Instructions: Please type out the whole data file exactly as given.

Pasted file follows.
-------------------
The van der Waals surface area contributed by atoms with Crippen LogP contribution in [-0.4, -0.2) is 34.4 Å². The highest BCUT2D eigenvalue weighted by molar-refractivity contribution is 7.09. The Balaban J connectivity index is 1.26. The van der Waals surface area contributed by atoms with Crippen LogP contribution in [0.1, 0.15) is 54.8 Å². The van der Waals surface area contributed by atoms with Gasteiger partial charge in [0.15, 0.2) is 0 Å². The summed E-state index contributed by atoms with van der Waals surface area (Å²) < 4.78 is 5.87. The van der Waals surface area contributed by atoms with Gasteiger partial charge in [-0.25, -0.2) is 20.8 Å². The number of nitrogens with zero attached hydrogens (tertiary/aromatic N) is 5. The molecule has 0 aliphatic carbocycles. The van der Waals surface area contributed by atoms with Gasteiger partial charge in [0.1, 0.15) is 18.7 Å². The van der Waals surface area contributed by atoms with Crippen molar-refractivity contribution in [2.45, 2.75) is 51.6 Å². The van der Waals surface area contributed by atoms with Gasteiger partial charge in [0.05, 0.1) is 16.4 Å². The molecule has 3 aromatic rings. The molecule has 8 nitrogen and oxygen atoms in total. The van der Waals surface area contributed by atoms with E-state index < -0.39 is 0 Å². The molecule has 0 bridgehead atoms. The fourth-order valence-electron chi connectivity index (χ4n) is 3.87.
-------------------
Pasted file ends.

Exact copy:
The van der Waals surface area contributed by atoms with Crippen LogP contribution in [-0.4, -0.2) is 34.4 Å². The highest BCUT2D eigenvalue weighted by molar-refractivity contribution is 7.09. The Balaban J connectivity index is 1.26. The van der Waals surface area contributed by atoms with Crippen LogP contribution in [0.1, 0.15) is 54.8 Å². The van der Waals surface area contributed by atoms with Gasteiger partial charge in [0.15, 0.2) is 0 Å². The summed E-state index contributed by atoms with van der Waals surface area (Å²) < 4.78 is 5.87. The van der Waals surface area contributed by atoms with Gasteiger partial charge in [-0.25, -0.2) is 20.8 Å². The number of nitrogens with zero attached hydrogens (tertiary/aromatic N) is 5. The molecule has 0 aliphatic carbocycles. The van der Waals surface area contributed by atoms with Gasteiger partial charge in [0.1, 0.15) is 18.7 Å². The van der Waals surface area contributed by atoms with Crippen molar-refractivity contribution in [2.45, 2.75) is 51.6 Å². The van der Waals surface area contributed by atoms with Gasteiger partial charge in [0.05, 0.1) is 16.4 Å². The molecule has 3 aromatic rings. The molecule has 8 nitrogen and oxygen atoms in total. The van der Waals surface area contributed by atoms with E-state index < -0.39 is 0 Å². The molecule has 0 bridgehead atoms. The fourth-order valence-electron chi connectivity index (χ4n) is 3.87.